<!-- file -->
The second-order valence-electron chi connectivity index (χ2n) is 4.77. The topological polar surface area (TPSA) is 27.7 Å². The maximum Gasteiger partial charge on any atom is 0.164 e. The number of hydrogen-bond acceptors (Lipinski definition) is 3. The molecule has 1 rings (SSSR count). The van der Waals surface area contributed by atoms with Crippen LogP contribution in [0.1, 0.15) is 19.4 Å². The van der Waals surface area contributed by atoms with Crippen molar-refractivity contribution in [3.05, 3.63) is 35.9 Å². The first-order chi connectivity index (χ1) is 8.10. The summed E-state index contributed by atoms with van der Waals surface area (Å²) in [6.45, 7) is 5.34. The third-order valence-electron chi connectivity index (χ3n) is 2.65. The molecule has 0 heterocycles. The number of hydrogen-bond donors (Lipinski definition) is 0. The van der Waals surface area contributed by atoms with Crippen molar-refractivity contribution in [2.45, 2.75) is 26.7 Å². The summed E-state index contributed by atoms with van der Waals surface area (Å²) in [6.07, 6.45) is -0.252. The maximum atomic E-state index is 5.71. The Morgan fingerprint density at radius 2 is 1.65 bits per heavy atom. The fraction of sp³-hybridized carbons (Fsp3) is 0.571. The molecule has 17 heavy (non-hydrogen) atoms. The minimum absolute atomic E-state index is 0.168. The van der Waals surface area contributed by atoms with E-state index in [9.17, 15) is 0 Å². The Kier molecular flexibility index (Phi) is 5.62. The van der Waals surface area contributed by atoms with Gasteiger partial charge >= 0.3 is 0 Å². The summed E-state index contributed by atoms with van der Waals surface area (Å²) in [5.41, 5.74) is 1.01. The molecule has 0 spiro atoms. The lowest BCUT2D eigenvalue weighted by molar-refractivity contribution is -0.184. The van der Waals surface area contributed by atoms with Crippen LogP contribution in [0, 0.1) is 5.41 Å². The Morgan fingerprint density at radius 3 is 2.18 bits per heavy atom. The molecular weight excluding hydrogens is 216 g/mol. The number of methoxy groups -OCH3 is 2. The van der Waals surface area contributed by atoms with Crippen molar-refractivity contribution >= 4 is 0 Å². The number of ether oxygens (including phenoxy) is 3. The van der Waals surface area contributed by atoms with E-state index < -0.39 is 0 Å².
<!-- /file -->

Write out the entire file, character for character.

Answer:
The second-order valence-electron chi connectivity index (χ2n) is 4.77. The topological polar surface area (TPSA) is 27.7 Å². The maximum Gasteiger partial charge on any atom is 0.164 e. The number of hydrogen-bond acceptors (Lipinski definition) is 3. The molecule has 1 rings (SSSR count). The van der Waals surface area contributed by atoms with Crippen LogP contribution in [0.1, 0.15) is 19.4 Å². The van der Waals surface area contributed by atoms with Crippen molar-refractivity contribution in [3.05, 3.63) is 35.9 Å². The first-order chi connectivity index (χ1) is 8.10. The summed E-state index contributed by atoms with van der Waals surface area (Å²) in [6.45, 7) is 5.34. The third-order valence-electron chi connectivity index (χ3n) is 2.65. The molecule has 0 heterocycles. The number of hydrogen-bond donors (Lipinski definition) is 0. The van der Waals surface area contributed by atoms with Crippen molar-refractivity contribution in [2.45, 2.75) is 26.7 Å². The summed E-state index contributed by atoms with van der Waals surface area (Å²) in [6.07, 6.45) is -0.252. The maximum atomic E-state index is 5.71. The Morgan fingerprint density at radius 2 is 1.65 bits per heavy atom. The fraction of sp³-hybridized carbons (Fsp3) is 0.571. The molecule has 17 heavy (non-hydrogen) atoms. The minimum absolute atomic E-state index is 0.168. The van der Waals surface area contributed by atoms with E-state index in [9.17, 15) is 0 Å². The Kier molecular flexibility index (Phi) is 5.62. The van der Waals surface area contributed by atoms with Gasteiger partial charge >= 0.3 is 0 Å². The summed E-state index contributed by atoms with van der Waals surface area (Å²) in [5.41, 5.74) is 1.01. The molecule has 0 spiro atoms. The lowest BCUT2D eigenvalue weighted by molar-refractivity contribution is -0.184. The van der Waals surface area contributed by atoms with Crippen LogP contribution in [0, 0.1) is 5.41 Å². The Morgan fingerprint density at radius 3 is 2.18 bits per heavy atom. The molecular weight excluding hydrogens is 216 g/mol. The number of methoxy groups -OCH3 is 2. The van der Waals surface area contributed by atoms with Crippen molar-refractivity contribution >= 4 is 0 Å². The number of ether oxygens (including phenoxy) is 3. The van der Waals surface area contributed by atoms with E-state index < -0.39 is 0 Å².